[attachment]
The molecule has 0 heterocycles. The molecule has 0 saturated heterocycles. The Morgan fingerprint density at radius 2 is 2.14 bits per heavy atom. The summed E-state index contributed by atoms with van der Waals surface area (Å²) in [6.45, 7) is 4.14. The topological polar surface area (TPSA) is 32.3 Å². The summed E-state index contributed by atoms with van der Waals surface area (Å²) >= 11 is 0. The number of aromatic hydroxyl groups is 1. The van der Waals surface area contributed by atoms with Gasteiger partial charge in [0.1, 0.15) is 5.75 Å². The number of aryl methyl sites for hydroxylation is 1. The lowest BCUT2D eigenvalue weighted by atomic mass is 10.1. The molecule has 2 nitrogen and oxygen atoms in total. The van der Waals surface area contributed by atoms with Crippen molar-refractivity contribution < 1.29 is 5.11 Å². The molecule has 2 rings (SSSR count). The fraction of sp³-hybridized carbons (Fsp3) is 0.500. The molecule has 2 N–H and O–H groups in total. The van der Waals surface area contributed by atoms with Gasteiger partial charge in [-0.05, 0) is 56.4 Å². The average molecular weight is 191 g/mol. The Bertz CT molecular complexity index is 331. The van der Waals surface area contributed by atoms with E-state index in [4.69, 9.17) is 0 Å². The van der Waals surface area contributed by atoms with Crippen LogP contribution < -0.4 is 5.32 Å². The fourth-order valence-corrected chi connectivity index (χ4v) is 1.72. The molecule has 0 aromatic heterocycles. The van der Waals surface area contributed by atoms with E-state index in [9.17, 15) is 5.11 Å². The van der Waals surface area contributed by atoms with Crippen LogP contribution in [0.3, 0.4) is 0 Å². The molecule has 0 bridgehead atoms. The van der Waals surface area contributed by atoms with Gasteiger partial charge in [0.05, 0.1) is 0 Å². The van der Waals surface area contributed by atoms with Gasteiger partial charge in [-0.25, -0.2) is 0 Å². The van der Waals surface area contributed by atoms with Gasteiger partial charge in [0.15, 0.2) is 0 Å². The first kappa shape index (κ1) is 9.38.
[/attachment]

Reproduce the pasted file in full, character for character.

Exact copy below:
The molecule has 0 heterocycles. The molecule has 0 saturated heterocycles. The Morgan fingerprint density at radius 2 is 2.14 bits per heavy atom. The summed E-state index contributed by atoms with van der Waals surface area (Å²) in [6.45, 7) is 4.14. The topological polar surface area (TPSA) is 32.3 Å². The summed E-state index contributed by atoms with van der Waals surface area (Å²) >= 11 is 0. The number of aromatic hydroxyl groups is 1. The van der Waals surface area contributed by atoms with Gasteiger partial charge in [0.1, 0.15) is 5.75 Å². The number of aryl methyl sites for hydroxylation is 1. The lowest BCUT2D eigenvalue weighted by atomic mass is 10.1. The molecule has 2 nitrogen and oxygen atoms in total. The van der Waals surface area contributed by atoms with Crippen molar-refractivity contribution < 1.29 is 5.11 Å². The molecule has 2 rings (SSSR count). The fraction of sp³-hybridized carbons (Fsp3) is 0.500. The molecule has 2 N–H and O–H groups in total. The van der Waals surface area contributed by atoms with Gasteiger partial charge in [-0.05, 0) is 56.4 Å². The average molecular weight is 191 g/mol. The Bertz CT molecular complexity index is 331. The van der Waals surface area contributed by atoms with E-state index in [4.69, 9.17) is 0 Å². The van der Waals surface area contributed by atoms with Crippen LogP contribution < -0.4 is 5.32 Å². The fourth-order valence-corrected chi connectivity index (χ4v) is 1.72. The molecule has 0 aromatic heterocycles. The van der Waals surface area contributed by atoms with E-state index in [9.17, 15) is 5.11 Å². The van der Waals surface area contributed by atoms with Crippen LogP contribution in [0.3, 0.4) is 0 Å². The molecule has 0 bridgehead atoms. The van der Waals surface area contributed by atoms with Gasteiger partial charge in [0.05, 0.1) is 0 Å². The van der Waals surface area contributed by atoms with Gasteiger partial charge in [-0.25, -0.2) is 0 Å². The van der Waals surface area contributed by atoms with Gasteiger partial charge in [0.15, 0.2) is 0 Å². The first kappa shape index (κ1) is 9.38.